Prisoners on indeterminate sentences ‘left in limbo’ over parole dates
Call for fast-track review of thousands of inmates who are judged to be still a risk to the public
Peter Lodder QC, chairman-elect of the Bar Council, said there were fears prisoners could face a “Kafkaesque” situation where they had no idea when they would be released. He warned that the growing numbers placed on indeterminate sentences threatened the “contract” between prison staff and inmates that ensured the smooth running of jails.
“One can see how for prisoners in this situation, where there is no light at the end of the tunnel, there is little incentive and a great deal of frustration, and that is what leads to the harm to emotional and mental wellbeing,” Lodder said.
“If you have an ordinary sentence – a determinate sentence – then one-half of that sentence will not be served upon the basis that you are well behaved. That is an understanding – a contract – that makes sure prisons run smoothly. On these [indeterminate] sentences, there is no such provision.”
Lodder, who will take over leadership of the Bar Council in January, added: “When you disenfranchise people to such a significant extent… you are bound to create a resentment.”
Sentences of imprisonment for public protection – or IPPs – were introduced in 2005 for offenders deemed to be dangerous. They carry no automatic right to release and 42% of the 5,500 prisoners serving such sentences have now passed their minimum tariff. Lodder said the sentences were introduced as part of a “tough-on-crime” drive.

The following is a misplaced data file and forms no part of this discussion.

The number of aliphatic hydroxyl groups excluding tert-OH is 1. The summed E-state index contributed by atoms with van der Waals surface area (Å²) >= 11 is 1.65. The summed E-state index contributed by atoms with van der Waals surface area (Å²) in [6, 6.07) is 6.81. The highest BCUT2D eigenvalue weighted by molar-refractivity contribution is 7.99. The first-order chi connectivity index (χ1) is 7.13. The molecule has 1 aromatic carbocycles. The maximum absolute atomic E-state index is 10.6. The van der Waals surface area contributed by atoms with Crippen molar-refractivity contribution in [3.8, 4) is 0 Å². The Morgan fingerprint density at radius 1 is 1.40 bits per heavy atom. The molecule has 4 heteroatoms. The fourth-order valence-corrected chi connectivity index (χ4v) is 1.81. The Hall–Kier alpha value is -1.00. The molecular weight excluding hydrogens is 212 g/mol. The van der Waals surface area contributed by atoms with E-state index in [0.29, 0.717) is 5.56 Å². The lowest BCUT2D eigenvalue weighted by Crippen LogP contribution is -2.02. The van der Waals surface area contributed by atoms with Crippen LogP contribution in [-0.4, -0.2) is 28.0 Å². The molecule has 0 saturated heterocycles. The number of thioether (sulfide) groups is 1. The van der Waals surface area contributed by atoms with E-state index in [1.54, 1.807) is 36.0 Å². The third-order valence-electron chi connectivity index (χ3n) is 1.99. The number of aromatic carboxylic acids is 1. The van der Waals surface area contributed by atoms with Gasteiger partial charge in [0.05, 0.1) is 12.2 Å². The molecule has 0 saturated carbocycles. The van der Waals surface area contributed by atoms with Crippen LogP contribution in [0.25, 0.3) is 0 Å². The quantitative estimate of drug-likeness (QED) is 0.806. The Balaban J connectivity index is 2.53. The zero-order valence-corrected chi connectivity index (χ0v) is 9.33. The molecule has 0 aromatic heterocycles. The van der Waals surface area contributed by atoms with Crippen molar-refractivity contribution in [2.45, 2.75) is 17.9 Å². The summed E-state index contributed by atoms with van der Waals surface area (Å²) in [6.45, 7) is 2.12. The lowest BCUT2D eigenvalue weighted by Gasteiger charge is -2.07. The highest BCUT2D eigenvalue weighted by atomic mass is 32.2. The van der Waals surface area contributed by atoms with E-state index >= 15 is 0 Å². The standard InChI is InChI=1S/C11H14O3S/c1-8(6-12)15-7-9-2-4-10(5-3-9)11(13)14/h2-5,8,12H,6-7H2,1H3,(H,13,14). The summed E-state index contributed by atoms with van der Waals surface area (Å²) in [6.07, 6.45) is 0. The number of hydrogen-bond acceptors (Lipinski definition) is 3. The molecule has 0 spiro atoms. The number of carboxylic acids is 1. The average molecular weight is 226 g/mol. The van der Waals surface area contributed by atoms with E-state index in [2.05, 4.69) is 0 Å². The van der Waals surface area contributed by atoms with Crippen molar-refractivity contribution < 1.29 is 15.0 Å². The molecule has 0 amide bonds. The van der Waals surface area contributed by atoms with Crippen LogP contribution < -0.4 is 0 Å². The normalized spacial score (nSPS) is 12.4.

“The government needs to accelerate the parole reviews for prisoners in this situation. [It] needs to consider whether once these prisoners have served the minimum term they can be released, and what appropriate and speedy mechanism there can be to facilitate that,” he said.
He appreciated there would be concern if those who were released reoffended, “but what should not happen is that there is a disproportionate fear of one of these prisoners reoffending or a disproportionate reaction when one of them does. In other words, [the government] need political nerve.”
One of the problems was a “risk-averse culture” on parole boards, Lodder said, because of the difficulty in proving that someone was no longer a danger.
Others warned that prisoners were suffering from mental health issues as a result of uncertainty over their sentences. A report by the Sainsbury Centre for Mental Health found that more than half of IPP prisoners have problems with “emotional wellbeing” and almost one in five receive psychiatric treatment. Many told researchers the lack of a release date to work towards had damaged relationships with family and friends.
Dominic Williamson, chief executive of the charity the Revolving Doors charity, which offers support to offenders, said many felt left in “limbo”.
Paul McDowell, the chief executive of Nacro, the crime-reduction charity, said of his time as governor of Brixton prison in south London: “I have a vivid memory that one of the most common things was people coming up to me and saying: ‘I am an IPP prisoner – there is nothing I can do, I feel trapped in this cycle and I can’t get out of it.’ Those sort of sentences were ill-thought-out, rushed through, a kneejerk reaction to a media storm. They are grossly unfair and not in the tradition of British justice with its fair-play approach.”
The Ministry of Justice said it was carrying out a full assessment of sentencing and rehabilitation policy, including IPPs. A spokeswoman said: “There is no question that we must protect the public from the most dangerous criminals in our society. However, we must also ensure the courts have the power to make the right response to stop people committing crime.”